Articles on Ecology

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Burned area in Santa Rosa, California, Oct. 11, 2017. US Department of Defense

Why were California’s wine country fires so destructive?

Fire is part of the ecology in much of California, but recent wildfires have caused much more damage than past burns of similar size. A fire ecologist points to two key factors: winds and population growth.
This Auroch skeleton from Denmark dates to around 7,500BC. The circles indicate where the animal was wounded by arrows. Malene Thyssen./Wikimedia

The quest to revive extinct Aurochs to restore ancient lands

Bringing back aurochs is a competitive and ambitious venture aiming at recreating wilderness in Europe. But ethical and scientific questions linger.
Unlike napalm, which immediately scalded its victims, Agent Orange kills and maims slowly over time, its effects passed down through generations. U.S. Army Operations in Vietnam R.W. Trewyn, Ph.D/Wikimedia

Agent Orange, exposed: How U.S. chemical warfare in Vietnam unleashed a slow-moving disaster

The use of Agent Orange in Vietnam had deep impacts, including a poisoned water supply, birth defects and cancer. Despite decades of attempted litigation, justice for spraying victims seems unlikely.
A brown bear snags a sockeye salmon in Alaska. In warm years, red elderberries ripen early and Kodiak bears leave streams full of salmon to eat them. Jonathan Armstrong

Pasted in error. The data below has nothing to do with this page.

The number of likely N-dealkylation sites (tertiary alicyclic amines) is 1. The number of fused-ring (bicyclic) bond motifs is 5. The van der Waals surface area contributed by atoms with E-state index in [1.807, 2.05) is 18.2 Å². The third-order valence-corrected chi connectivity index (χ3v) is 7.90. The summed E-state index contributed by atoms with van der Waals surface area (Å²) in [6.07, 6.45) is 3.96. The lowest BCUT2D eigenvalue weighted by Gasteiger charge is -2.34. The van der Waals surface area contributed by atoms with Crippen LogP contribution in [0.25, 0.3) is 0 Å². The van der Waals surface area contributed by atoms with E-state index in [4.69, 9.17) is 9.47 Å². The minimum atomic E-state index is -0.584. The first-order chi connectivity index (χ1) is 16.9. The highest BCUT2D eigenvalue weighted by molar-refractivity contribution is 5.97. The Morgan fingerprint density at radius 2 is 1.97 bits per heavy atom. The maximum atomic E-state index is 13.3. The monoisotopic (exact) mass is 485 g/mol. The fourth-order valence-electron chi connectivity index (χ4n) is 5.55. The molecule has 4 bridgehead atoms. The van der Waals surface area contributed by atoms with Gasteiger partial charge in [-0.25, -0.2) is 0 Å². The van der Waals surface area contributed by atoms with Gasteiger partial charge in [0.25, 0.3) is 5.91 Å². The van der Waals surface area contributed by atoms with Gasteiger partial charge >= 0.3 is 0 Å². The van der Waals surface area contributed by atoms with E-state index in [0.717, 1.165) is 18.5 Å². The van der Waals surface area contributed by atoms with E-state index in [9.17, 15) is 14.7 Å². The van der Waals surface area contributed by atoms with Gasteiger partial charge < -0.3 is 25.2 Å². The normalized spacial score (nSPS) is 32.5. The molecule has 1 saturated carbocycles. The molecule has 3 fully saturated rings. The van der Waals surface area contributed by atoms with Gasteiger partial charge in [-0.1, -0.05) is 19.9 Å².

As a warming climate changes Kodiak bears’ diets, impacts could ripple through ecosystems

Climate change is making berries ripen early in Kodiak, Alaska, luring bears away from eating salmon. This shift may not hurt the bears, but could have far-reaching impacts on surrounding forests.
A drain carries water but does little else, but imagine how different the neighbourhood would be if the drain could be transformed into a living stream. Zoe Myers

More than just drains: recreating living streams through the suburbs

Drains take up precious but inaccessible open space in our cities. Converting these to living streams running through the suburbs could make for healthier places in multiple ways.
Leaf sizes vary according to a complex mix of temperature and water. Peter Wilf/Supplied

New research unlocks the mystery of leaf size

Some leaves are millimetres across, and others are a metre square. An international study has found the essential factors controlling leaf variations.
Eugenia uniflora (flowers and young red leaves) a native Brazilian species, now invasive in Hawaii. Forest & Kim Starr/Wikimedia

How we used cameras in the sky to track invasive plant species

For mapping patterns of plant invasion from the sky, understanding plant behaviour on the ground and using it along with remote sensing cameras, is crucial.
The High Line in New York City, a former elevated railroad trestle converted to a public park. Shinya Suzuki/Flickr

Urban nature: What kinds of plants and wildlife flourish in cities?

In an urbanizing world, people increasingly are seeking out nature in cities. Research shows that diverse species of animals, plants and insects can thrive in areas that humans have altered.

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